First Przewalski's Horse Born Via Artificial Insemination

Birth may be a breakthrough for the endangered species.

Anne, a Przewalski's horse living at the Smithsonian Conservation Biology Institute in Virginia, bonds with her new foal—the first Przewalski's horse born via artificial insemination.

The birth of a Przewalski's horse—the first in the world to be born via artificial insemination—is giving the once decimated species new hope. The filly was born July 27 at the Smithsonian Conservation Biology Institute (SCBI) in Front Royal, Virginia.

Przewalski's horses are rare and endangered wild horses native to Mongolia. They were declared extinct in the wild in the 1960s, but have since been reintroduced to Mongolia, China, and Kazakhstan. There are an estimated 1,500 Przewalski's horses in the world, most of which live in captivity.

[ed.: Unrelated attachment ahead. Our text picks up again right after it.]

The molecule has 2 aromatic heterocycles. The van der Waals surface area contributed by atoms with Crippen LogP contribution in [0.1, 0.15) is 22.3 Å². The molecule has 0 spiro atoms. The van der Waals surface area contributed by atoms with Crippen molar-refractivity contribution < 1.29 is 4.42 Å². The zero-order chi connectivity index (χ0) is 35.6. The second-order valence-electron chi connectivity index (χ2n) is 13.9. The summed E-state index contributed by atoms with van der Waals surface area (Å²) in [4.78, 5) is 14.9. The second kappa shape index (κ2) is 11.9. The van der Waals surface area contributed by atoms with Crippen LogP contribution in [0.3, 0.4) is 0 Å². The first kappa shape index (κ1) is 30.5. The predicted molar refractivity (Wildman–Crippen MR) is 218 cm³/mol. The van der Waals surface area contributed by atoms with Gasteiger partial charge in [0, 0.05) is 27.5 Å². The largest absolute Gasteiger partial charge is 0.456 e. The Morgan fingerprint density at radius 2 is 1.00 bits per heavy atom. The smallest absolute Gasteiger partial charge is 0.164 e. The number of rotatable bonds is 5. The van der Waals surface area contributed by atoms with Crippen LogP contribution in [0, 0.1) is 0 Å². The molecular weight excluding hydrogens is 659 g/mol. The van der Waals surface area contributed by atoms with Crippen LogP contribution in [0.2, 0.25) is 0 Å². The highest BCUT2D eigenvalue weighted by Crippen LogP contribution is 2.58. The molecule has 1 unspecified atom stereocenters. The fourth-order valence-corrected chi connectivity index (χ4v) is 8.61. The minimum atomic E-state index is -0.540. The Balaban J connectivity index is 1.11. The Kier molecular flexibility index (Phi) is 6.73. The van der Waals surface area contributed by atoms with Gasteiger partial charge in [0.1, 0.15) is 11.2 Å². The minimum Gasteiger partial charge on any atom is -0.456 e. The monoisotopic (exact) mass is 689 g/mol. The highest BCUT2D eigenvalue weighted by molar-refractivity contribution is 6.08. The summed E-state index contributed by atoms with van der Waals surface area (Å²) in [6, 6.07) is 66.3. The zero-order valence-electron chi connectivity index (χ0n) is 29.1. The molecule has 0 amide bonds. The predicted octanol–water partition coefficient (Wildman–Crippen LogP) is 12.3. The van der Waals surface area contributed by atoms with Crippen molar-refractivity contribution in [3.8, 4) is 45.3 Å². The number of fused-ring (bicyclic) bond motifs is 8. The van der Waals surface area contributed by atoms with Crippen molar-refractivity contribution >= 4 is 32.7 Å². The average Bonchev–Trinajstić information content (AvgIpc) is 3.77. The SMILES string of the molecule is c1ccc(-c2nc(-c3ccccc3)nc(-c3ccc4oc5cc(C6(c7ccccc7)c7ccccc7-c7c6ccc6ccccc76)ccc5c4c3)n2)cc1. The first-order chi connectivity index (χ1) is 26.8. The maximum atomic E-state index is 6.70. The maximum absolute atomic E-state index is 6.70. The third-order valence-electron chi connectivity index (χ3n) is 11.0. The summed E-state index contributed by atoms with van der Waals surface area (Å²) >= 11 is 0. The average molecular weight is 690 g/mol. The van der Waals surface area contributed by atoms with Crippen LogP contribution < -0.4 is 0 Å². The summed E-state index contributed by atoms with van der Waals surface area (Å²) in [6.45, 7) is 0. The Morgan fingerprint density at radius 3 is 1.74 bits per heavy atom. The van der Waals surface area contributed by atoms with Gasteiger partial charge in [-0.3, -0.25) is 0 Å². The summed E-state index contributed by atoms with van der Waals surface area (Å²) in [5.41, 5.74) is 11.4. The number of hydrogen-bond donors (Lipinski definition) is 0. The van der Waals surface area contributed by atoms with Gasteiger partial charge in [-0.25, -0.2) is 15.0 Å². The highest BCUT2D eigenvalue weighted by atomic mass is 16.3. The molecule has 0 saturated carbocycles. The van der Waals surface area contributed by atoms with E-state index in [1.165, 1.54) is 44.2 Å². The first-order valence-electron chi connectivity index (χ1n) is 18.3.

The foal was born to a mare named Anne, a first-time mother who was raised at SCBI. Although Anne's pregnancy lasted 340 days, her filly's birth was a process nearly seven years in the making.

"They are not like our domestic horses," explained Budhan Pukazhenthi, a reproductive physiologist at SCBI. "We had to really start developing the infrastructure and a management plan to study this."